Sunday, November 8, 2009

Treasures from our tradition

By Rev. James Field

Veterans Day began with the signing of a symbolic treaty between the Allies and Germany ending World War I (then called the “Great War”) on the eleventh hour of the eleventh day of the eleventh month. The auspicious date was actually a wellestablished religious holiday, the feast of Saint Martin of Tours, a beloved soldier saint of the army of Rome. After World War II, Armistice Day was changed to Veterans Day in the United States and Remembrance Day in Britain, but of course the feast of Saint Martin endures.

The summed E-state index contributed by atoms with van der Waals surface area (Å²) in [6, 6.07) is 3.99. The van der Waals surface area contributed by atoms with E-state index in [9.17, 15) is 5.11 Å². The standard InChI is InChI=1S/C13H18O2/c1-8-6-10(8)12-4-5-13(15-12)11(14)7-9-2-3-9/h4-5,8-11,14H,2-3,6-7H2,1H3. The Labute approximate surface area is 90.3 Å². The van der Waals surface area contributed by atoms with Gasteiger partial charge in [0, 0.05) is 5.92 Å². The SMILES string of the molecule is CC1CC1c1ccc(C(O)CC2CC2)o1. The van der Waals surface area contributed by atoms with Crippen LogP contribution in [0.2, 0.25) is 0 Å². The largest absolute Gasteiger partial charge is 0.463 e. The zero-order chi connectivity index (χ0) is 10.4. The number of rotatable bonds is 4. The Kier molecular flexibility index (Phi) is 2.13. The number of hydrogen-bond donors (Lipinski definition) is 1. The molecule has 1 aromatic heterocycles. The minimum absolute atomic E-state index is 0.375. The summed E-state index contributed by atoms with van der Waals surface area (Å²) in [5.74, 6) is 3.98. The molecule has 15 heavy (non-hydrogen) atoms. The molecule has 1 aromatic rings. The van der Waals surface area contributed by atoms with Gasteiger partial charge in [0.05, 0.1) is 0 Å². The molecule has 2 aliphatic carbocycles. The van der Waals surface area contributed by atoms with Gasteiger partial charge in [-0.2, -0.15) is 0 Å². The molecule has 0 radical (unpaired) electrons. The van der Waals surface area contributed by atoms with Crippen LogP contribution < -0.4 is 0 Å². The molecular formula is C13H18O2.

Martin was named after Mars, the god of war, and against the advice of his parents he went on his own to church. He became a catechumen at the age of 10. By 15 he was enlisted in the cavalry in France. Coming across a poor man, Martin had an impulse to divide his bright red soldier’s cape and clothe him. He later had the insight that he had served Christ, and the other half of his cape became a lifelong sign to him of his duty to serve the poor. Housed in a tiny church capella or “chapel,” the cape became a great object of pilgrimage on the way to Compostella, and a favored place for the prayers of soldiers. Martin was not so eager to serve as bishop as he had been as a soldier, and legend says that he hid in a barn filled with geese to avoid Episcopal election. To this day, the customary meal for Nov. 11 is goose! Traditionally, this is the last feast day before winter closes in, and begins a period of fasting once known as “Saint Martin’s Lent” or “Martinmas,” that later developed into the season of Advent.

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